In our home, we’re taking a more 21st century approach to schooling as we forego the traditional books and desks. I mean, we certainly use books, and desks (we also use the kitchen counter), but we’re venturing outside of the traditional classroom environment to broaden the tools we have at our disposal when it comes to educating our daughters. Museums, book stores, the zoo, and even the grocery store all make for phenomenal learning opportunities, yet most homeschool parents don’t realize that education doesn’t have to happen inside the pages of a book–it happens everywhere.
Just last week we had an entire day of school that didn’t even involve being at home (mostly).
First, my daughters worked together to create a meal plan for the week. They were given a budget, and dietary restrictions (my husband is diabetic and my youngest is lactose intolerant) as well as some simple guidelines as to what constituted a “meal” in our household (no frozen dinners, take out, etc.). After about 90 minutes of collaboration, they presented a well thought out meal plan that was (probably) going to be under budget. Since we didn’t know the exact cost of each item at the grocery store, the advice we gave them was to keep it to just a few readily available ingredients, and that it should work out. We could always make adjustments at the grocery store.
Once we made it to the grocery store, they picked out each item, kept track of the running total of everything in the cart and even got into a bit of an argument as to whether the cookies my youngest wanted were a better value than the store brand that were $1.50 less. After weighing fruit, doing conversions from cups to ounces, or teaspoons to milliliters, we were off for the checkout. I’m happy to report that they were $8.85 under budget, and we had a delicious week worth of meals that both girls helped me to prepare.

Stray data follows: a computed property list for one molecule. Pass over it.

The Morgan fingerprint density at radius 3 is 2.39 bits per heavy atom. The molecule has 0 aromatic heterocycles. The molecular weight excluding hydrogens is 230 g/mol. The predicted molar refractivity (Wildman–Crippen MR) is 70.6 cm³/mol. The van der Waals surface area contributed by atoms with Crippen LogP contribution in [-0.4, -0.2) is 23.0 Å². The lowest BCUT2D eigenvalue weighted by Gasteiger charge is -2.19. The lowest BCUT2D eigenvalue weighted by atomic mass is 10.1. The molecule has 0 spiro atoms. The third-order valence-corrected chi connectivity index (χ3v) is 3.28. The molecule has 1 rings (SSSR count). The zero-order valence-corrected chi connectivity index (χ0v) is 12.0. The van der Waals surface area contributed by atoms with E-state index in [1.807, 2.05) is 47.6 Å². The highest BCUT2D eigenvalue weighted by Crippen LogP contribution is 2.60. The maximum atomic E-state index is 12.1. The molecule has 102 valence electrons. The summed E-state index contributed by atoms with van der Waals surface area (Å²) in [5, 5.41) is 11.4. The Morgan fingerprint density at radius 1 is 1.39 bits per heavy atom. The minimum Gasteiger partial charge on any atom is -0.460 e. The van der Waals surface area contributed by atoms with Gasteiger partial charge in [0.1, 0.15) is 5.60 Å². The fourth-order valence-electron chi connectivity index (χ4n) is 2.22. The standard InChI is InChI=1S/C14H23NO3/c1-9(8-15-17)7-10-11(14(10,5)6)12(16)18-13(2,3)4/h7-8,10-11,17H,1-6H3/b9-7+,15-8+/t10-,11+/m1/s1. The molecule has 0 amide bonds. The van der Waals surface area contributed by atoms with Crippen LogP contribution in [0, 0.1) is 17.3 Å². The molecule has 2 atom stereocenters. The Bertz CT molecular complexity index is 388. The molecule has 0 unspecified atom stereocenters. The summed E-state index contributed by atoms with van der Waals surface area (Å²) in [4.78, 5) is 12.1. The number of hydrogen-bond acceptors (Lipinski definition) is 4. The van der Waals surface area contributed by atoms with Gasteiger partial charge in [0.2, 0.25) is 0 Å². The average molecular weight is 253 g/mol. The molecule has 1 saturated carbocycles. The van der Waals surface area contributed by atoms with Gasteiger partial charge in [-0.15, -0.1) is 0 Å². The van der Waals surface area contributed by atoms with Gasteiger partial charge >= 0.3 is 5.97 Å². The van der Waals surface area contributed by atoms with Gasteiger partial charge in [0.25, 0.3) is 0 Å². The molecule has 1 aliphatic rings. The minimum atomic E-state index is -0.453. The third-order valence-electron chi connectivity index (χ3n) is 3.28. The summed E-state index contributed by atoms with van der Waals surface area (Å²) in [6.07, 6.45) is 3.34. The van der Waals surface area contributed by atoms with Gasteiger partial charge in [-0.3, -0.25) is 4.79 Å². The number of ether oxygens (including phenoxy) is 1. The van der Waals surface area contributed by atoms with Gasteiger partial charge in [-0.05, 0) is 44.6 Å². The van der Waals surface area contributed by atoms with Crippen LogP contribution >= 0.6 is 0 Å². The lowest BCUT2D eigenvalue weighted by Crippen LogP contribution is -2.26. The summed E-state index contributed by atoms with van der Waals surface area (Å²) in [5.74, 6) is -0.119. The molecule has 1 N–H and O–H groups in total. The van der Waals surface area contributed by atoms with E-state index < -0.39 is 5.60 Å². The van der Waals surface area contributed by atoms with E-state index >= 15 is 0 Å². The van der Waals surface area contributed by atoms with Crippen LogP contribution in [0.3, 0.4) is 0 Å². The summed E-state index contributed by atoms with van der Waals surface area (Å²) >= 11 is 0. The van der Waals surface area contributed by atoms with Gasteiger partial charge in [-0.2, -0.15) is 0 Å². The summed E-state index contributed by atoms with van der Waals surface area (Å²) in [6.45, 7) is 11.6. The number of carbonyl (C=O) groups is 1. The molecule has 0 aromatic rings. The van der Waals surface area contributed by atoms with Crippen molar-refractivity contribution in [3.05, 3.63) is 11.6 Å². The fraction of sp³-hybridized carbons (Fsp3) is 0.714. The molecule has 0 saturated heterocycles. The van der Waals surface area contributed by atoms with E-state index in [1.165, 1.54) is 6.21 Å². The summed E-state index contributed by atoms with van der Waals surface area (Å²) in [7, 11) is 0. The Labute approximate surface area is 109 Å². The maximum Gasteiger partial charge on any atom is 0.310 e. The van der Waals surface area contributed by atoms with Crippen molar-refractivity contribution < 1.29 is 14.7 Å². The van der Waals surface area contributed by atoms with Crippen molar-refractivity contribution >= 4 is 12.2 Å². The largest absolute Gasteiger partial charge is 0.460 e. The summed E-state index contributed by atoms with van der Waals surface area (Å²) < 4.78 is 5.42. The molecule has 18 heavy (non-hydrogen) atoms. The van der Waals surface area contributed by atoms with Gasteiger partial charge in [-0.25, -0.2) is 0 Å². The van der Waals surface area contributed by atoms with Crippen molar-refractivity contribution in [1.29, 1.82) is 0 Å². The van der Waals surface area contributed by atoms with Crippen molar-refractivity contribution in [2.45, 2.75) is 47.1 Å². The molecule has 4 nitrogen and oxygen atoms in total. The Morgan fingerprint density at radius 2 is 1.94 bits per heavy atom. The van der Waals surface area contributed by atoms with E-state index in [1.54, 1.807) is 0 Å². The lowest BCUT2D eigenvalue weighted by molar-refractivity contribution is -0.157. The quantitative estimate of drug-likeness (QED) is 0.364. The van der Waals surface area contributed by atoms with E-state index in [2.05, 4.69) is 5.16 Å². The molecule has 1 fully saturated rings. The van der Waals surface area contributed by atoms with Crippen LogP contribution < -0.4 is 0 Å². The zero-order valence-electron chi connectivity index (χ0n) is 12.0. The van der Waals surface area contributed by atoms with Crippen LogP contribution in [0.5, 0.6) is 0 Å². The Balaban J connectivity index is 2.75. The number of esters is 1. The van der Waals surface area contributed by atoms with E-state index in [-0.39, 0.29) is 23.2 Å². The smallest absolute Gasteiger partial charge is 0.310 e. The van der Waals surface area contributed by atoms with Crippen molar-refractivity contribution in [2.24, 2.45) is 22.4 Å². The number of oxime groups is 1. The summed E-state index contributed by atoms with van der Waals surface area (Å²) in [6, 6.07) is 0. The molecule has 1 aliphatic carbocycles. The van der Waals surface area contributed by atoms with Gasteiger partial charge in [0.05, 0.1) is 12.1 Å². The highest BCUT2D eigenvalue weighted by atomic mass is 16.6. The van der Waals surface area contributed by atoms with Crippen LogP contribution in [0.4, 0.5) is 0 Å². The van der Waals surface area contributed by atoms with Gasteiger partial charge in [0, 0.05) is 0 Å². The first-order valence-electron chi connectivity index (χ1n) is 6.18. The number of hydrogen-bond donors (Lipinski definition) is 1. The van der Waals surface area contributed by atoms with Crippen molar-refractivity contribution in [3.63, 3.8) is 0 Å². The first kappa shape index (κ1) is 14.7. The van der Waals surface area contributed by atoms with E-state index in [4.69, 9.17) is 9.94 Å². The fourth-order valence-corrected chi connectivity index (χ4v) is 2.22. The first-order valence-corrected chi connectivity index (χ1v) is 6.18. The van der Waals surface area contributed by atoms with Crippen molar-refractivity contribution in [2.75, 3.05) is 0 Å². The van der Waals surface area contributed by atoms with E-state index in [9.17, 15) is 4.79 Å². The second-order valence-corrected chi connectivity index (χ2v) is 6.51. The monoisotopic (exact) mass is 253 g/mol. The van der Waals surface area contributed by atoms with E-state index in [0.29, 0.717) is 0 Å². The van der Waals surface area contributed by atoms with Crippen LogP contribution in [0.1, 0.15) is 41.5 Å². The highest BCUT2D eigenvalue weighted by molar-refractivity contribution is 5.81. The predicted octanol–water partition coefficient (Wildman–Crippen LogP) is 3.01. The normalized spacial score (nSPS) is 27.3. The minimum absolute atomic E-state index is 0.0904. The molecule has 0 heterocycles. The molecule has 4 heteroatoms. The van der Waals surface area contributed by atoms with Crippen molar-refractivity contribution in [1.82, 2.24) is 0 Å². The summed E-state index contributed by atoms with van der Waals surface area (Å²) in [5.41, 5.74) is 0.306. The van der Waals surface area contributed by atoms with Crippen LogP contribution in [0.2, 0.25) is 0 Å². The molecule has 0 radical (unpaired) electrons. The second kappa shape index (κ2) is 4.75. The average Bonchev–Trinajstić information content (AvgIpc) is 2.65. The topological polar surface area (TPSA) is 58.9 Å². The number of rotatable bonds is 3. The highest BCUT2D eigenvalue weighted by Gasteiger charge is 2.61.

Another great example was our weekend trip to Chickasaw Nation. We visited museums, historic sites and had a great time educating our daughters and taking in all that ChickasawCountry has to offer. Our daughters marveled at the primitive weapons and tools in the Arbuckle Historical Society Museum, so much so that we created an assignment out of it. We went back to the car and had them retrieve their notebooks (we always bring notebooks).
Inside, they had to locate what they felt was the most useful piece of Native American ingenuity, and talk about how it was used, why it was the most useful, and what modern tool or weapon keeps them from using it to this day. While my daughters aren’t necessarily huge fans of impromptu schooling (it happens pretty regularly), they do enjoy the freedom that this sort of curriculum gives them. They’ve come to accept the fact that sometimes school happens on a Saturday, and we take a day off on a Tuesday… that’s just our life.
I could wax poetic about homeschool for another several days, but I think I’ll close this post here. Hopefully I’ve encouraged some of you to think about ways that you can educate your child, while not relying on the typical school day routine. While those days are necessary to a point, they aren’t the only way to educate your children. Think outside the box and I believe you’ll see educational opportunities everywhere.
What are some creative ways you’ve taught your kids?